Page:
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Down Among the Jellymen: Safe Blowers in West Hampstead

What are the chances of finding two safe blowers in West Hampstead? Even more unlikely is the fact that they were both living there in 1955. But surprisingly, there is no obvious link between the men. The First Raid at Stanstead On the night of 3-4 February 1955 thieves blew open the safe in the wages office of Skyways Ltd at Stansted Airport, and stole cash and National Health stamps. Leading from the safe to the door were two strands of wire, and in the passage the police found a live unused detonator. The next day, presumably acting on a tip-off, Detective Superintendent Tom Bradford and members of the Flying Squad went to a house in West End Lane. The number was not given in the newspaper reports and it was rather oddly called a bungalow, but there is no obvious house like this in the road. Eddie Rice, aged 34, still dressed in pyjamas, opened the door and said, ‘I have been expecting this. You are lucky because I was going to leave here tomorrow. Things were getting too hot’
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Amusements in Cricklewood

As the local population grew, several buildings were opened to provide amusement in Cricklewood.  The Cricklewood Dance Hall and Skating Rink, 1920s In the 1920s at No. 200 Cricklewood Broadway  (over time the numbering changed), there was a dance hall, a roller skating rink, and a cinema all next door to each other. This postcard shows the dance hall and skating rink. The Palace, or Electric Palace cinema (which was out of view on the right-hand side of the above picture), opened in November 1910 and continued to the early part of WWII. It was built by converting existing shops, and was part of a small chain of 11 London cinemas which was registered as a limited company in January 1909. There were performances of films from 2.00 to 11.00 daily, and the Cricklewood cinema was licensed for 400 seats. One resident remembers going to the Saturday morning children’s sessions in the 1930s. He saw, ‘Cowboy films, The Three Stooges and cartoons. There was a piano player for the silent movie

Morton Selten, was he the son of Bertie the Prince of Wales?

On 27 July 1939 the 79-year old actor Morton Selten was suddenly taken ill and died from a heart attack at his home, 34 Fairfax Road in South Hampstead. His obituaries said he was the oldest working actor with a career spanning 60 years. Just two days before, he had finished filming ‘The Thief of Bagdad’ directed by Michael Powell and starring the young Indian actor 15-year old Sabu Dastagir with whom Morton developed a good working relationship. Morton Selten with Sabu in The Thief of Bagdad Selten was wheeled on set in a bathchair by his elderly valet. He played the Old King who dies gracefully as the magic carpet carrying Sabu flies into the sky. Their scenes were shot at Alexander Korda’s Denham Film Studios, but the outbreak of War meant the film was finished in Hollywood. It was released in December 1940 and was very successful, both critically and financially. Morton began his stage career in London but soon went to New York where he starred in numerous Broadway productions. He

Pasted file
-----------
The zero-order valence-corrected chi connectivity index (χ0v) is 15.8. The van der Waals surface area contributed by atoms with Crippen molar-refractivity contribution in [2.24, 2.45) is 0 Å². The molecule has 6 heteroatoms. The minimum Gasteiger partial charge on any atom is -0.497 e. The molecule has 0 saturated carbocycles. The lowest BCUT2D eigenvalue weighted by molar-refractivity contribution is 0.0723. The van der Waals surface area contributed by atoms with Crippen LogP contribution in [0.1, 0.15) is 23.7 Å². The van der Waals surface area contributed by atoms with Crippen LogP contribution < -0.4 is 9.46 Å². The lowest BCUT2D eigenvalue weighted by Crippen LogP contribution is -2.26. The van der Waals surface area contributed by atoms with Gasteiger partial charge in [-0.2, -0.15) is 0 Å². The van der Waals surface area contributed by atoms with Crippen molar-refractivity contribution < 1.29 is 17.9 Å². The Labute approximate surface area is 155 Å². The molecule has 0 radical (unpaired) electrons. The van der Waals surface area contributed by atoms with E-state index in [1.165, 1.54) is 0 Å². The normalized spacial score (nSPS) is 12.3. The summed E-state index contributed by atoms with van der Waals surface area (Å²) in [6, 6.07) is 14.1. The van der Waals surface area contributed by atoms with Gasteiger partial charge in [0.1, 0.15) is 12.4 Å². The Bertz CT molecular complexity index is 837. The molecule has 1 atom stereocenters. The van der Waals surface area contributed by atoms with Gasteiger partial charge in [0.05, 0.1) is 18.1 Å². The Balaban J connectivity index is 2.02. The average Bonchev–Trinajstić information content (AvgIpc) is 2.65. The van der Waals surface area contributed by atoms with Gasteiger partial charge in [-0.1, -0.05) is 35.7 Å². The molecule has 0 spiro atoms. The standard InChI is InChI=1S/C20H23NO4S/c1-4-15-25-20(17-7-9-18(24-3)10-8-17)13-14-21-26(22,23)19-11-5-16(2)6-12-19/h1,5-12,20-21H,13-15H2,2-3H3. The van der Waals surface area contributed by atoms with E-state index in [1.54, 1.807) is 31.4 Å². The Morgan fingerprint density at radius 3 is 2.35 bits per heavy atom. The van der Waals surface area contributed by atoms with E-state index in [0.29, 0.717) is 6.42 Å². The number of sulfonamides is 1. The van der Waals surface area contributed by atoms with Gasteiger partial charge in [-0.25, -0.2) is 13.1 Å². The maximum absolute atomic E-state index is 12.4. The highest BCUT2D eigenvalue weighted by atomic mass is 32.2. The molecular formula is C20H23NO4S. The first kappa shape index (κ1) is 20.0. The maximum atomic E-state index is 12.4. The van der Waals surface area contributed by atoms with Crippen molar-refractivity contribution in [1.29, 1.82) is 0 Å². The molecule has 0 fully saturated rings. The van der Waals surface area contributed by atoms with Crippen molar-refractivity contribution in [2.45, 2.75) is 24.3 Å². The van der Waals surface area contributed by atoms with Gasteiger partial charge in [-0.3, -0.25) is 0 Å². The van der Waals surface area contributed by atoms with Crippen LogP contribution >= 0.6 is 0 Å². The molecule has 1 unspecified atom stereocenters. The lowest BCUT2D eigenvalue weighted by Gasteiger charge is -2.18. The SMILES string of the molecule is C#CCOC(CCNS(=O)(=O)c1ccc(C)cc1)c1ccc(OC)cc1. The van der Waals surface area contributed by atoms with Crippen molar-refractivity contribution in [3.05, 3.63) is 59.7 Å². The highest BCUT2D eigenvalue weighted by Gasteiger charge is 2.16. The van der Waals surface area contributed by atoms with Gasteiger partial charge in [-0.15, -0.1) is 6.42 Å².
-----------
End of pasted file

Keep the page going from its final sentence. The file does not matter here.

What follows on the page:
Smith’s Crisps

This is the story of how Frank Smith and his friend Jim Viney, began in a small way in Cricklewood and built the large and successful company of Smith’s Crisps. Early years Frank was born in 1875, in Hackney. His parents had left their native Suffolk by the mid-1860s for London, where his father ran a fruiterer and florist business. By 1881 the family were living over their corner shop at 128 Stoke Newington High Street, moving to Kingsland Road by 1891. Frank started working when he was 10-years old and went with his father to Covent Garden each morning to buy produce for their shop. Frank married Jessie Minnie Ramplin in Southwark in 1902. The couple and their six-year old daughter Laura were living in Mona Road Deptford in 1911, when Frank gave his occupation as ‘commercial traveller, confectionery’. Soon after this he went to work for a wholesale grocer by the name of Carter, in Smithfield. Carter had a side-line making potato crisps and Frank saw great potential in the product and

New History of Camden blog

We have just begun a new blog about the history of Camden which covers Hampstead, St John's Wood, Camden Town, Kentish Town, St Pancras and Holborn. The first story looks at the Hampstead Smallpox Hospital which opened 150 years ago to try and cope with the pandemic. Another story examines the strange 1907 Camden Town Murder. We will continue to post stories about Kilburn and West Hampstead on this site. Here is the link to the new site: https://historyofcamden.blogspot.com/      

The Disappearance of Arthur the TV cat

Do you remember Arthur the white cat, who appeared in a series of clever adverts for Kattomeat? This is an odd story from the late 1960s which involves the Russian Embassy in London and West Hampstead. In February 1968, 25-year old Irish actor Toneye Manning had a legal dispute with the pet food company Spillers over the ownership of Arthur. Manning, who was living in a bedsit in Sylvester Road East Finchley, issued a writ against Spillers for the return of, ‘one white cat, Arthur’.  Spillers did not have time to enter a defence and the court agreed Arthur should be returned to Toneye. He went with a bailiff to collect Arthur from Sonja Colville’s cattery at Horndon-on-the Hill in Essex. But Spillers subsequently contested the verdict, and the case went to the High Court on 20 February. The judge ordered Manning to return Arthur to Spillers who said they had legally bought the cat from Manning. But he refused, saying he had gone to the Russian Embassy and they had offered Arthur ‘polit